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When a vehicle is commissioned as a taxicab for the purposes of transporting passengers in a full-time capacity, it becomes more important than ever to ensure that the vehicle is in smooth working order. Itís obviously important that a car is working well under normal conditions, but when usage of the car is more frequent and sustained greater stresses are placed on the internal and external components, taxis can be prone to more mechanical failures than would be considered average. Despite this, a used taxi can be great value for money if youíre starting out in the taxi business. Whilst most of are taken care of well, if you happen to be buying one secondhand caution is advisable. With that in mind, how should one go about making sure that everything is in proper working order? Here are some hints and tips on what should be examined.


The mileage/Servicing

If youíve purchased the cab, then double-checking the mileage against the old service history or the MOT records is a good idea-itíll give you a rough idea of how worn the components are, and if you can cross-reference what might need replacing against this that should help (for example, the cambelt may need changing after every 30-40,000 miles, depending on the make of the car) and the gearbox and elements of the engine may need revamping. Getting a full service and inspection done on the car before it is used in a commercial capacity will help passengers to feel reassured and youíll know that there arenít any unpleasant surprises waiting. Giving yourself a rough idea of what to expect from the average used taxi is a good idea; list a good variety of taxis and taxi types to get you started.



If the previous driver has been a little over-enthusiastic with their endeavours, you may well find a number of scratches and dents in the bodywork-cabs can be subject to a wide variety of environmental factors and conditions, and may have damage from stone chips flying up from rough road surfaces if they are routinely used in an area where such conditions are prevalent, for example. Get fairly close to the bodywork when inspecting it and try to view it in good light so nothing is hidden.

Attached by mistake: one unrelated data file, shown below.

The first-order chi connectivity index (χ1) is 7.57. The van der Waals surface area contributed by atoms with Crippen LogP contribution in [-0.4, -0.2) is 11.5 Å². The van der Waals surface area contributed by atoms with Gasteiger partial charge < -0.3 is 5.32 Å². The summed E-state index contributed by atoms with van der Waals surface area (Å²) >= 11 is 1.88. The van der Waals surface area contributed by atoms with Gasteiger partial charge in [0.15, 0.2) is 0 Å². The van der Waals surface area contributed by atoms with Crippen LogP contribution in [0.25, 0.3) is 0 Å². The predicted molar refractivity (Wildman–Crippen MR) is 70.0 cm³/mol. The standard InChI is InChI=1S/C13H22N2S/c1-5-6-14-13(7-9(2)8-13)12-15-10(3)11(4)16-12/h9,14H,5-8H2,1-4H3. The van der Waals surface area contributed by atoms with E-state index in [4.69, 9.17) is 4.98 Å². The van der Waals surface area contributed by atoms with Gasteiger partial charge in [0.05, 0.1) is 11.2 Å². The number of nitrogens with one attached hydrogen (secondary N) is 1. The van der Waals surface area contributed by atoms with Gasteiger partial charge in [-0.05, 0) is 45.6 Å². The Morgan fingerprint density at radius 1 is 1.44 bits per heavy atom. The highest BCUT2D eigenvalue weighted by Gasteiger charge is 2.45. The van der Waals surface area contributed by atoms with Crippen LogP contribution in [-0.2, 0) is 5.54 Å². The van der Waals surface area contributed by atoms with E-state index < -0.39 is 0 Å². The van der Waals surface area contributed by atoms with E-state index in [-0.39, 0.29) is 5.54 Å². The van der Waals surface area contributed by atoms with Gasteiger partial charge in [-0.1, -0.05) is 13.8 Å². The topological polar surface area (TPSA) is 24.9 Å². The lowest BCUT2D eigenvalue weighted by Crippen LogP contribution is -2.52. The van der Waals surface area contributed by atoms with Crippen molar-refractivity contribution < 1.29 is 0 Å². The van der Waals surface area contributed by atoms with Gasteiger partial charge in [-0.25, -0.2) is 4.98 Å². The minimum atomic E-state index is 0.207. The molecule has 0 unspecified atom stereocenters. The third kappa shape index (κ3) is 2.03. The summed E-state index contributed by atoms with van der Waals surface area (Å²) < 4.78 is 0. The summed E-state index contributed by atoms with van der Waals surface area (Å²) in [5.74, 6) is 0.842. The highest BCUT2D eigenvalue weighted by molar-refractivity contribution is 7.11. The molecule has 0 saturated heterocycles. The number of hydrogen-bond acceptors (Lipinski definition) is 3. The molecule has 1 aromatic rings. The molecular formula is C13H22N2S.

Unfortunately, rust will probably be an issue-have a look under the car safely as well as all around the exterior and interior. Depending on the extent of how rusty said vehicle is, the cost may become prohibitive if you blow all your budget on getting the rust treated-given how expensive and difficult this can be itís sometimes better to just not make the purchase.


The engine

This goes without saying; even if you arenít a qualified mechanic thereís no harm in having a look inside the engine bay to see if anything immediately looks amiss. Such aspects may include frayed wires, low fluid levels, detritus that might clog the inlets, and so on. Oil leaks or radiator problems are quite common on older vehicles, so theyíre something to look out for as well.



Most taxis will have a considerably worn interior-not necessarily due to the driver being lazy with keeping it tidy, more to do with the nature and variety of passengers heíll have transported! If thereís one area where you are likely to have to spend a bit of time and money, itís probably going to be on this facet of the car. Donít leave any stone unturned-look under the seats, in the glovebox, in the footwell, etc.

The above is just a flavour of what kind of things to look for; Transport for London in the UK have an exhaustive licensing inspection manual that covers more or less all of the main points that need to be observed before a taxi can be declared fit for purpose.

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